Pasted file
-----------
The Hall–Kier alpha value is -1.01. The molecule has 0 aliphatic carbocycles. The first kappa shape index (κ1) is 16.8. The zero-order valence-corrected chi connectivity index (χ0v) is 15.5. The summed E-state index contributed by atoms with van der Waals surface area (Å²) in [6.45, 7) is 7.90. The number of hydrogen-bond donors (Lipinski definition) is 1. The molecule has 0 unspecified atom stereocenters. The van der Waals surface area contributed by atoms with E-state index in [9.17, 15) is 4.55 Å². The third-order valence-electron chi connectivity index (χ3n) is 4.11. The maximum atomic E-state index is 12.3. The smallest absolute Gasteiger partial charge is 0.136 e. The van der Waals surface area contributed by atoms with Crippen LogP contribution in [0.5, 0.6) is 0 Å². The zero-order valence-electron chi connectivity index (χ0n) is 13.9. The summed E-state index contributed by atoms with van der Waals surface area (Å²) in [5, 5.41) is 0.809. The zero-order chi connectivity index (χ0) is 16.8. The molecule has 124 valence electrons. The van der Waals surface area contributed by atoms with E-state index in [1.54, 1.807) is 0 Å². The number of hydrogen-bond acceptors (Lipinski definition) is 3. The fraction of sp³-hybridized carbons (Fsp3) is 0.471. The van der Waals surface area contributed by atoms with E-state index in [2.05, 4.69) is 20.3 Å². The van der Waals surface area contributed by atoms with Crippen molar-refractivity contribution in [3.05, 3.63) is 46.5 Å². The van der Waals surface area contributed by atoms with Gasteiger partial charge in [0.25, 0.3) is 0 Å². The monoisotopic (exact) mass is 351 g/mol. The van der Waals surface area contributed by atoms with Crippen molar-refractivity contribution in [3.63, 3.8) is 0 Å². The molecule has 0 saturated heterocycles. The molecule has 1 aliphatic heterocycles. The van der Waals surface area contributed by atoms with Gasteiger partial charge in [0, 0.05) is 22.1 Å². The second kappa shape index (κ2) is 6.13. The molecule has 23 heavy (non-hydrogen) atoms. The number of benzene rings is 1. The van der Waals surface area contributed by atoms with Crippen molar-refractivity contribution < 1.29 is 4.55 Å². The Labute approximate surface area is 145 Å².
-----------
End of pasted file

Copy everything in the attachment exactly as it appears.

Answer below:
The Hall–Kier alpha value is -1.01. The molecule has 0 aliphatic carbocycles. The first kappa shape index (κ1) is 16.8. The zero-order valence-corrected chi connectivity index (χ0v) is 15.5. The summed E-state index contributed by atoms with van der Waals surface area (Å²) in [6.45, 7) is 7.90. The number of hydrogen-bond donors (Lipinski definition) is 1. The molecule has 0 unspecified atom stereocenters. The van der Waals surface area contributed by atoms with E-state index in [9.17, 15) is 4.55 Å². The third-order valence-electron chi connectivity index (χ3n) is 4.11. The maximum atomic E-state index is 12.3. The smallest absolute Gasteiger partial charge is 0.136 e. The van der Waals surface area contributed by atoms with Crippen LogP contribution in [0.5, 0.6) is 0 Å². The zero-order valence-electron chi connectivity index (χ0n) is 13.9. The summed E-state index contributed by atoms with van der Waals surface area (Å²) in [5, 5.41) is 0.809. The zero-order chi connectivity index (χ0) is 16.8. The molecule has 124 valence electrons. The van der Waals surface area contributed by atoms with E-state index in [1.54, 1.807) is 0 Å². The number of hydrogen-bond acceptors (Lipinski definition) is 3. The fraction of sp³-hybridized carbons (Fsp3) is 0.471. The van der Waals surface area contributed by atoms with E-state index in [2.05, 4.69) is 20.3 Å². The van der Waals surface area contributed by atoms with Crippen molar-refractivity contribution in [3.05, 3.63) is 46.5 Å². The van der Waals surface area contributed by atoms with Gasteiger partial charge in [0.25, 0.3) is 0 Å². The monoisotopic (exact) mass is 351 g/mol. The van der Waals surface area contributed by atoms with Crippen molar-refractivity contribution in [3.63, 3.8) is 0 Å². The molecule has 0 saturated heterocycles. The molecule has 1 aliphatic heterocycles. The van der Waals surface area contributed by atoms with Gasteiger partial charge in [0, 0.05) is 22.1 Å². The second kappa shape index (κ2) is 6.13. The molecule has 23 heavy (non-hydrogen) atoms. The number of benzene rings is 1. The van der Waals surface area contributed by atoms with Crippen molar-refractivity contribution < 1.29 is 4.55 Å². The Labute approximate surface area is 145 Å².